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Homosexuality-Abnormality_Argument

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The Abnormality Argument Against Homosexuality
Levin’s Central Argument
Bodily parts such as genitals have a particular use determined through natural selection.To use such bodily parts other than for their determined purposed is tomisusethem, and is, as such, abnormal.Homosexuality misuses bodily parts, and is, as such, abnormal.Misuse of such bodily parts can, with high probability, be connected to unhappiness.In particular, homosexuality can be connected to unhappiness.Pro-homosexuality legislation may serve to increase incidence of homosexuality, and, thereby, unhappiness, and so should not be put forward.(Note: Levin’s argument particularly concernsmalehomosexuality, though he feels that the principles extend also to lesbianism.)
Sexual Preference and Taste?
Sexual preference is often treated as an issue oftaste, like preferring one flavor of ice cream to another.Since unusual taste in ice cream is not regarded as right or wrong, why should unusual taste in sex be regarded as right or wrong?But should we really be considering a preference for such acts as mutualfellationanalogous to unusual taste in ice cream?There is anormativedimension to the concept of abnormality – that for a practice to be abnormal is a reason for avoiding it.
Bodily Parts and Their Function
Jones Thought Experiment:Jones pulls all his teeth and strings them around his neck because he thinks they look nice as a necklace.Hetakespureédliquids supplemented by intravenous solutions for nourishment.Surely Jones ismisusinghis teeth – using them in ways incompatible with what they arefor.Jones will suffer from his actions:His jaws will lose tone from atrophy.His gums and those parts of his digestive tracts used to process solid food will suffer from disuse.Thenet result will be deteriorating health and perhaps a shorter life.
Bodily Parts and TheirFunction (cont.)
Humanbeingsenjoychewing.Creatures who do not enjoy using such bodily parts will suffer, and tend to be selected out, producing fewerdescendants.Jones is the product of natural selection, descended from creatures who at least tended to enjoy using their teeth.We expect Jones will sooner or later experience vague yearnings to chew something, just as we find people who do not exercise experiencing a general listlessness.(Note: This talk of a bodily part’sfunctiondoes not presume some agent who intends or intended the structure to be used in a certain way.)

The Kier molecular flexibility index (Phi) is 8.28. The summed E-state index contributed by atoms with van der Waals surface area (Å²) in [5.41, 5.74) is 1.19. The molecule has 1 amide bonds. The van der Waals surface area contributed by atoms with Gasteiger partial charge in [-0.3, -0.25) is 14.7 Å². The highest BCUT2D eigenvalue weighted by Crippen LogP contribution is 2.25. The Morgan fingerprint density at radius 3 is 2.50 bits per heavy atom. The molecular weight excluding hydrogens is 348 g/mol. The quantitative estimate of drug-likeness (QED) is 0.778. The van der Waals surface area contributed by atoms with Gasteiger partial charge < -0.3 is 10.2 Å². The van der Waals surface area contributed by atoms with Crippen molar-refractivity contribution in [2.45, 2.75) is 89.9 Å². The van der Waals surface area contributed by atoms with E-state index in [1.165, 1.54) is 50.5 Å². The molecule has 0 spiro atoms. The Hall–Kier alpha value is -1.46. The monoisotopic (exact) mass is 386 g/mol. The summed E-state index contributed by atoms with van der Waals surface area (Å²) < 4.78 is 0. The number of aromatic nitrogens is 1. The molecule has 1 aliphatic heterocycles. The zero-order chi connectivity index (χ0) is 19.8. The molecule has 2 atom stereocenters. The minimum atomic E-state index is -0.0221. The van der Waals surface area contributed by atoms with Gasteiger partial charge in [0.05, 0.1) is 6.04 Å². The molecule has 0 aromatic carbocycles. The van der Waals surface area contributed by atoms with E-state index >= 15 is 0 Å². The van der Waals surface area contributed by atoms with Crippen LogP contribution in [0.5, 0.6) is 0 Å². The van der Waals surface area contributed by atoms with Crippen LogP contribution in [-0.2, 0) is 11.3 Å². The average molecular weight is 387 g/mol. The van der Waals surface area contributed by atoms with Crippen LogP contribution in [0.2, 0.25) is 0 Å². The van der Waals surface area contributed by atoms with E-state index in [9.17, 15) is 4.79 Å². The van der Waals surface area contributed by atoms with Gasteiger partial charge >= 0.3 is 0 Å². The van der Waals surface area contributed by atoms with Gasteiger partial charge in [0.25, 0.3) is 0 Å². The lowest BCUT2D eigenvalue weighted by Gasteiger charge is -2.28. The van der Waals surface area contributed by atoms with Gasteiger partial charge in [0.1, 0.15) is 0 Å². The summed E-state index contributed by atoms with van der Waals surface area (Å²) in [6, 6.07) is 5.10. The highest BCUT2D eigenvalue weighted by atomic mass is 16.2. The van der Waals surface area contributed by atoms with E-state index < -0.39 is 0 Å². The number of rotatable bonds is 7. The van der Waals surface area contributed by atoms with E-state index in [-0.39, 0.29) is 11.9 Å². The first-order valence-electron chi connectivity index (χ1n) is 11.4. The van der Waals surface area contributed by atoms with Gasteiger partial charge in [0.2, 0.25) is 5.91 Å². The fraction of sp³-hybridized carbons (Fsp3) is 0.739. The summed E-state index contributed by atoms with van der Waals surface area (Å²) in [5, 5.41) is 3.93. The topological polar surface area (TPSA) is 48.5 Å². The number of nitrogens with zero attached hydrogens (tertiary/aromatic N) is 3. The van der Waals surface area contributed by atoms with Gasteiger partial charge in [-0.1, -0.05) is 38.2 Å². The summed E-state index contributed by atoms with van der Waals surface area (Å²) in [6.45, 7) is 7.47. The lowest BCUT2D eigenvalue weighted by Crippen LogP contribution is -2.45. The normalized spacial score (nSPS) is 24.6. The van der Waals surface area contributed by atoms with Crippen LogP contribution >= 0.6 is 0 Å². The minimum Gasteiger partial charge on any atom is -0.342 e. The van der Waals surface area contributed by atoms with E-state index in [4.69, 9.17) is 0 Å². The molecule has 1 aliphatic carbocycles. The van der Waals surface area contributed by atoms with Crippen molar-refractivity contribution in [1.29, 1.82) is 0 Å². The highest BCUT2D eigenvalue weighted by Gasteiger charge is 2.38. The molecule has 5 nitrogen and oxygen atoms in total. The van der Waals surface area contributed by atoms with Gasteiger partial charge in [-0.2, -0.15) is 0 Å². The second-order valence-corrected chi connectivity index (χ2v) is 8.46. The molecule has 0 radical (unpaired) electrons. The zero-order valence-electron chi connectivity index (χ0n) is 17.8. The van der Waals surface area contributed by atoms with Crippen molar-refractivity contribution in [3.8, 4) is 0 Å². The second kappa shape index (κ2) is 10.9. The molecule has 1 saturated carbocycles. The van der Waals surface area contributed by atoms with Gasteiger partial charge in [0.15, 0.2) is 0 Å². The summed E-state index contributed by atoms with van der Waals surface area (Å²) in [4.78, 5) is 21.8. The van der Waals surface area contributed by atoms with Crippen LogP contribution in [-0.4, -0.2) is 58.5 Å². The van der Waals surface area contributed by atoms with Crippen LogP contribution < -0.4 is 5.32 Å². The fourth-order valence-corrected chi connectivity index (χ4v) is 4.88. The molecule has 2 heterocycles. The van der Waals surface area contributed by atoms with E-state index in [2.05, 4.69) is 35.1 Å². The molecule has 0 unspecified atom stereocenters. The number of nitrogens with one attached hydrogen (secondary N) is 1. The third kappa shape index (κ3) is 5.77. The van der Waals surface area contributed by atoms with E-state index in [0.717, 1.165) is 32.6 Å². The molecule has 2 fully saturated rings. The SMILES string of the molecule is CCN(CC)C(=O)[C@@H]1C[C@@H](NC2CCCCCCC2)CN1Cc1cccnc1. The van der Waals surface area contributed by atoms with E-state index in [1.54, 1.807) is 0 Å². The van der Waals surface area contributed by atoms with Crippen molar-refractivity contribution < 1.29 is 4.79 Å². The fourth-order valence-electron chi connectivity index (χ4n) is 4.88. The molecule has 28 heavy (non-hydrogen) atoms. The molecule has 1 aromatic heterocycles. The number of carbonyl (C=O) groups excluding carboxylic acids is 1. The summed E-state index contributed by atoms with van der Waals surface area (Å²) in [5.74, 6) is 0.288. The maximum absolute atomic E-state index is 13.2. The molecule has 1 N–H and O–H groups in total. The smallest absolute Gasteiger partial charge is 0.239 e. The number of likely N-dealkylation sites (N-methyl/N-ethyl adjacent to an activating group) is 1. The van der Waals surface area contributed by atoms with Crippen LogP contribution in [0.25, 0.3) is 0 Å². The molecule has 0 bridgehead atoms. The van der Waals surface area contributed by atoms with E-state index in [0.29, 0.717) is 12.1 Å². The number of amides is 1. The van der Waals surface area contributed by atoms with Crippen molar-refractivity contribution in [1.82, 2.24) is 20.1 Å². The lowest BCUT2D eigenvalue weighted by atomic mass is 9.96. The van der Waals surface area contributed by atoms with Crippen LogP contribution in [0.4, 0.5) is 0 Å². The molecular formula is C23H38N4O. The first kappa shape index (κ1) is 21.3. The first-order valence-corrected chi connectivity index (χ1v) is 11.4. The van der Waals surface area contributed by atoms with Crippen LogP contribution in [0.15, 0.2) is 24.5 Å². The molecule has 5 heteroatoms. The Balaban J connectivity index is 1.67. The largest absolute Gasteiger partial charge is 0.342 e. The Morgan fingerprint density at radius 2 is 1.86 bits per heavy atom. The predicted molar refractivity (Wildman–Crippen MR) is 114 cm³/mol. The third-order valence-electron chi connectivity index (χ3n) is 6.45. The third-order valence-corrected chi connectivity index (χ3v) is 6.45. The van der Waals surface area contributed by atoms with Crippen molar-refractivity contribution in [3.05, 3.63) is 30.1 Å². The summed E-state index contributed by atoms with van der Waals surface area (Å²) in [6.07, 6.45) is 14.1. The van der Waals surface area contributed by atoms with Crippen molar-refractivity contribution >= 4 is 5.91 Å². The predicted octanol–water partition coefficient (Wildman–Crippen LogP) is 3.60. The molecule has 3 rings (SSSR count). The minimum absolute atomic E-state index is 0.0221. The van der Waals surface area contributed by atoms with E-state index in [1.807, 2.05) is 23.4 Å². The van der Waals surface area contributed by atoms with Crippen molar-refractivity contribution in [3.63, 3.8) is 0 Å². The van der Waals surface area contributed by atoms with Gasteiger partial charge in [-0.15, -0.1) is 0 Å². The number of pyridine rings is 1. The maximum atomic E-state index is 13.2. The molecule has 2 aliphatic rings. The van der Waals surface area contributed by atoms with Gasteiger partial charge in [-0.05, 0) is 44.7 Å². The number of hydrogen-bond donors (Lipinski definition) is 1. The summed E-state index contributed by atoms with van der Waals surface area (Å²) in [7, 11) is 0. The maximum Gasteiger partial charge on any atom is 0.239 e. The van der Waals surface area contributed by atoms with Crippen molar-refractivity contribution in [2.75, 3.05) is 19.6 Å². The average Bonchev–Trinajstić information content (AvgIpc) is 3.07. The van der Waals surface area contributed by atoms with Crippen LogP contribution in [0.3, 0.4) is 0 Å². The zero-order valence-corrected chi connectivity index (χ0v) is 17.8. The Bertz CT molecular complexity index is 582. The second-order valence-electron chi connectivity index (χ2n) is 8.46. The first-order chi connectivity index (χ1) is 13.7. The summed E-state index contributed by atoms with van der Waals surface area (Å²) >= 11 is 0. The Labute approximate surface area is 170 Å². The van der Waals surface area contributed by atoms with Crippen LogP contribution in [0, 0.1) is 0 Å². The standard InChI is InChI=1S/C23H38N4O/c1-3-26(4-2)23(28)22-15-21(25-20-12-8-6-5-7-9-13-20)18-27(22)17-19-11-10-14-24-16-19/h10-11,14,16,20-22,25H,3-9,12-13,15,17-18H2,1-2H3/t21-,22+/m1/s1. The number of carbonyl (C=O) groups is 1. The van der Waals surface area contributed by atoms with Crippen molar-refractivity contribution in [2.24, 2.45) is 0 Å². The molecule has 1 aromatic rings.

Bodily Parts and Their Function (cont.)
If structureSis forfunctionFinorganismO,Owill find the use ofStoFreinforcing.This definition distinguishes between what somethingisfor from what it may beusedfor on some occasion.Since their efficacy in chewing got them selected in, teeth areformastication and Jones is preventing his teeth from doing their proper job.Possession ofSaided its first possessor and his cohorts in their struggle for survival. This initial possessor survived to transmitSto hisdescendantswho, in turn, were better fitted than theirS-less competitors to reproduce and so to transmitS…
Bodily Parts and Their Function (cont.)
“Jones’ behavior is ill-advised not only because of the avertable objective consequences of his defanging himself, but because he will feel that something is missing.”()Jones enjoys himself less than his toothed equivalent – he lacks thereinforcing rewardthat comes with using teeth properly.“[N]aturetends to make rewarding behavior that favors cohort survival, and to make unrewarding behavior that does not.”()“An internal state can be reinforcing even if its subject fails to discriminate it against a general affective background, or to notice its absence.”()
Applicationsto Homosexuality
One of the obvious functions of the penis is to introduce semen into the vagina: “It does this, and it has been selected in because it does this.”(p. 234)Nature has made this use of the penis rewarding: proto-humans who found unrewarding the insertion of their penises into vaginas have left no descendants (in particular those that preferred anal sex to vaginal intercourse).This is why homosexuality is abnormal, and why that abnormality counts prudentially against it.Homosexuality is likely to cause unhappiness because it leaves unfulfilled an innate and innately rewarding desire.“Not coincidentally, a larger proportion of homosexuals will be unhappy than a corresponding selection of the heterosexual population.”(p. 234)
Applications toHomosexuality (cont.)